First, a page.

Industry Standard Closing Costs: What to expect
Every real estate transaction is unique, but these are the standard closing costs along with who pays them.
|Agent commission||4% to 6% of the sale price||Seller|
|Transfer tax (also known as title fee)||Varies by state||Seller|
|Title insurance||Can range between $1,000 and $4,000||Buyers cover the lender portion and sellers cover the owner’s portion; or one can cover both|
|Escrow fees||Either a flat fee or about 1% of the sale price; between $500 and $2,000 (depending where you live)||Usually split 50-50|
|Loan origination fee||Between 0.5% and 1% of the total loan amount||Buyer|
|Appraisal fee||Average is $350-$450||Buyer|
|Title search fee||Between $75-$100||Buyer|
|Survey charges||Varies by property; average is around $550||Buyer|
|Property taxes||Varies||Often prorated and split depending on the due date and when the buyer takes over the property|
|Attorney fees||Varies||Can be either; if you live in a state where it’s required, the fee is taken out of the proceeds of the sale|
Sources: Zillow.com; homebay.com; bankrate.com
Selling a house can be expensive – how to reduce closing costs?
One of the best ways to reduce the closing costs when selling a home it to list it as for sale by owner (FSBO) or to sell to a cash buyer. Cash buyers—like the ones you’ll find on the Sundae marketplace—will typically offer to pay all of the closing costs for the seller in their offer, making it quick and easy for everyone.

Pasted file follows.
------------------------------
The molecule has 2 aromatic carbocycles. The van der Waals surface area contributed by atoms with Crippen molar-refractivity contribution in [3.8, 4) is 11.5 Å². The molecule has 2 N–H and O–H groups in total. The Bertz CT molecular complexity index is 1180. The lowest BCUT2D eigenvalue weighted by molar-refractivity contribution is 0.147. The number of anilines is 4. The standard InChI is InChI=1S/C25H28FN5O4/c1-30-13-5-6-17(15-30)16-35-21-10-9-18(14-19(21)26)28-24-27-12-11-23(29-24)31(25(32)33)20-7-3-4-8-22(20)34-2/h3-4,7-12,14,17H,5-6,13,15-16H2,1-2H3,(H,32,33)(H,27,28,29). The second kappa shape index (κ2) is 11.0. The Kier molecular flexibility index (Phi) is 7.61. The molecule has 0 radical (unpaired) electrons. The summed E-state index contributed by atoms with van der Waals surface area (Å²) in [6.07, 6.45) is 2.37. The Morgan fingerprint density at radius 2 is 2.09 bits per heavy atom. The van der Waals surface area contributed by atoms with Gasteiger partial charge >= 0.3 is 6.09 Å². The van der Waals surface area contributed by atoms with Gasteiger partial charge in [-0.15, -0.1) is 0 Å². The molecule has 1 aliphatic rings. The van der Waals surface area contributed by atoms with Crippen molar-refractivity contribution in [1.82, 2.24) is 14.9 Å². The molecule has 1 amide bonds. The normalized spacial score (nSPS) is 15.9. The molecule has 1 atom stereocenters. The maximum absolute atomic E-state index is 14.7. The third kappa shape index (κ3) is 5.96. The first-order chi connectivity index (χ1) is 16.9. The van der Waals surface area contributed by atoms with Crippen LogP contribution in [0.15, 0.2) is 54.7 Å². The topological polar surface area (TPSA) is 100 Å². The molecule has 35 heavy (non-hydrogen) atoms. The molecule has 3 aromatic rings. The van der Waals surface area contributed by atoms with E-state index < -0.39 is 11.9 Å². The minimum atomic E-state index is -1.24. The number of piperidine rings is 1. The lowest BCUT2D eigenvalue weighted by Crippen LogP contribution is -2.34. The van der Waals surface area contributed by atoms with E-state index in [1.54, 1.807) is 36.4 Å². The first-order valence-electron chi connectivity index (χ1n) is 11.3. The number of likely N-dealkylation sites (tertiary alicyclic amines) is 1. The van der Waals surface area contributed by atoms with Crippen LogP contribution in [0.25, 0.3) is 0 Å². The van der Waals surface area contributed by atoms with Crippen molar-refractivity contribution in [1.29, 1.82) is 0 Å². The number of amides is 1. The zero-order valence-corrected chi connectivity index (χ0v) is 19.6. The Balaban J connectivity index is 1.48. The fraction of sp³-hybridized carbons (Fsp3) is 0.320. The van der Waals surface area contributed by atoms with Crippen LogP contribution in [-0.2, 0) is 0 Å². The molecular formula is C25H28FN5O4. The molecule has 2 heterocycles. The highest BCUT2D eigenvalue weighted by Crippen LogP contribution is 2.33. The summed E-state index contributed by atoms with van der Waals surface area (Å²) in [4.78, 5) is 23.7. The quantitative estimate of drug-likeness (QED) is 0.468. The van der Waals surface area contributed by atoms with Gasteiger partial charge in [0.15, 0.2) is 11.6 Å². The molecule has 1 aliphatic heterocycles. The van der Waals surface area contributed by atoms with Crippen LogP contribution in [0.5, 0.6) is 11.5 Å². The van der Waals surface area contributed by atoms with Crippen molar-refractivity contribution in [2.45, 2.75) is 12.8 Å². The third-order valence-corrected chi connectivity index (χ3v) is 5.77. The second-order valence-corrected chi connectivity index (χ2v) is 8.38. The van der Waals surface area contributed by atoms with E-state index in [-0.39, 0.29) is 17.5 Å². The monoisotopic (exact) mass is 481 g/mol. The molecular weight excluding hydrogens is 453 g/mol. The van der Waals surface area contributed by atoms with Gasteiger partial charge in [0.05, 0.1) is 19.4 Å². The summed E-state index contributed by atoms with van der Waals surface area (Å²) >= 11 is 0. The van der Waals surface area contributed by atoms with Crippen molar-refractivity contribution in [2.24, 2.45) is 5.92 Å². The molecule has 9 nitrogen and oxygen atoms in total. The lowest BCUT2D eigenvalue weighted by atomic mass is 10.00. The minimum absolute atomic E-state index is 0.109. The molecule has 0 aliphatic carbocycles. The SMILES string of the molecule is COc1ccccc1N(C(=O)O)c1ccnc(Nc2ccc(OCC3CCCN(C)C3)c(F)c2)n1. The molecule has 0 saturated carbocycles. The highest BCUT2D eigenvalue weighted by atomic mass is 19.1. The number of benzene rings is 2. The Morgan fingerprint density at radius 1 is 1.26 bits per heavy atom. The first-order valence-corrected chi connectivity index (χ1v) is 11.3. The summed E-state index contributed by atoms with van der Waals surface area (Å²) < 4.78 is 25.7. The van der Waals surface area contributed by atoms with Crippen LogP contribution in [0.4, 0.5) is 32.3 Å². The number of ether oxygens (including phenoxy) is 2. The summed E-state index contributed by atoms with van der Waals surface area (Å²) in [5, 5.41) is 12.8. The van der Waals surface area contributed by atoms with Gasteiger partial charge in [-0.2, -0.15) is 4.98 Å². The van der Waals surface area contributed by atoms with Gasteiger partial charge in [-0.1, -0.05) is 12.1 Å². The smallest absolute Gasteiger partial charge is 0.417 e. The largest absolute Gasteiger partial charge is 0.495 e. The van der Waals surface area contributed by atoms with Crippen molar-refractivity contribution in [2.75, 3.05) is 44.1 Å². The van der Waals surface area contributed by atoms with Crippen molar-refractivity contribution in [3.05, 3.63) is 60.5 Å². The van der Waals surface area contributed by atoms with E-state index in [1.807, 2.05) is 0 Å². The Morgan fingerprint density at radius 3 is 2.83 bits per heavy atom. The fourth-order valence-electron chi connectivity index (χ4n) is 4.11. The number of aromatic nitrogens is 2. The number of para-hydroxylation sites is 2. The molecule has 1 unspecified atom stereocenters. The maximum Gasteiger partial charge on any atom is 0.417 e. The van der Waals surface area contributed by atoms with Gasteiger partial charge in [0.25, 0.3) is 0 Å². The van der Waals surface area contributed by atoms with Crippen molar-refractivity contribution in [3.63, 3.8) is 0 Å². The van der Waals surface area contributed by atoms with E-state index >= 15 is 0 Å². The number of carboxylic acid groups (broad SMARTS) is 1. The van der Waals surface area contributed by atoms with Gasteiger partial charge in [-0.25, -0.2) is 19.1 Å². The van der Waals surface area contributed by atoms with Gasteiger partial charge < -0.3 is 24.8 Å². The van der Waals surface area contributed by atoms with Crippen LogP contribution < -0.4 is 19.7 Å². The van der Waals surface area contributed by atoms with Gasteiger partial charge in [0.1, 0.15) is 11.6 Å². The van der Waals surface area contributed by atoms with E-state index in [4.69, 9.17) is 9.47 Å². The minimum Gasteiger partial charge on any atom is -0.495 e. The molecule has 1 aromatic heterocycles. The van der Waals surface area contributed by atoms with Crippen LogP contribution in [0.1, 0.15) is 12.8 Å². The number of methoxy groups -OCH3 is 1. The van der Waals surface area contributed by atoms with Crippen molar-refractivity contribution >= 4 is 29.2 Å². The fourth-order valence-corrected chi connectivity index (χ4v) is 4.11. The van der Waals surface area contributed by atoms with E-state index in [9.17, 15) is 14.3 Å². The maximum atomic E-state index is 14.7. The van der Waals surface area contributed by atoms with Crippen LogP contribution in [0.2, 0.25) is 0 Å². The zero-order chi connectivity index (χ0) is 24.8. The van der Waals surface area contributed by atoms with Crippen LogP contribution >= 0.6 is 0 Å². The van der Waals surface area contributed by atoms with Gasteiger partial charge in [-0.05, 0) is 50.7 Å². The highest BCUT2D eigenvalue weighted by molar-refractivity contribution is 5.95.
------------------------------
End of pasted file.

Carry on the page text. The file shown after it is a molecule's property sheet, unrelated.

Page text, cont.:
Other Home Selling FAQs
Why does the seller pay both sides of the commission?
It’s standard practice. Why? Because the seller uses the traditional real estate agent’s services to make the sale, and they then split the commission with the buyer’s agent as a sort of incentive for bringing them someone to sell the house to.
How do traditional real estate agents get paid? By the person selling the house, or the person buying? Or both?
The seller typically pays the commission on the sale, which is then split evenly by the seller and the buyer real estate agents. However, you can technically negotiate who pays the commission, meaning the buyer could offer to pay or they could split it with the seller.
Because the commission is taken out of the proceeds of the sale, sellers often take this into consideration when deciding on their asking price and adjust accordingly.
Who pays for fees associated with specific advertising (real estate agent or seller)?
In general, traditional real estate agents are responsible for their own advertising budgets and costs.
How do people sell a house when the mortgage isn’t fully paid off?
This is actually very common. First, ask your mortgage lender about your current mortgage payoff amount and if there are any prepayment penalties. You’d then need to sell your home for an amount that covers your mortgage payoff, closing costs and any expenses for getting your home ready to sell. At closing, you’ll get any profit that’s left over.
Why are seller concessions capped?
Seller concessions refers to the amount that a seller agrees to pay for some or all of the buyers closing costs. The amount is typically capped by mortgage lenders in order to discourage inflation in the housing market. The limits vary by loan type.
Reducing the cost of selling a house
If you want to reduce the cost of selling your house, Sundae can help. By connecting you with a marketplace of fully trusted investors ready to buy your house as is, you can eliminate most if not all of the additional costs to sell your home. With Sundae, you’ll receive a list of all-cash offers within four business days—no muss, no fuss, no extra fees.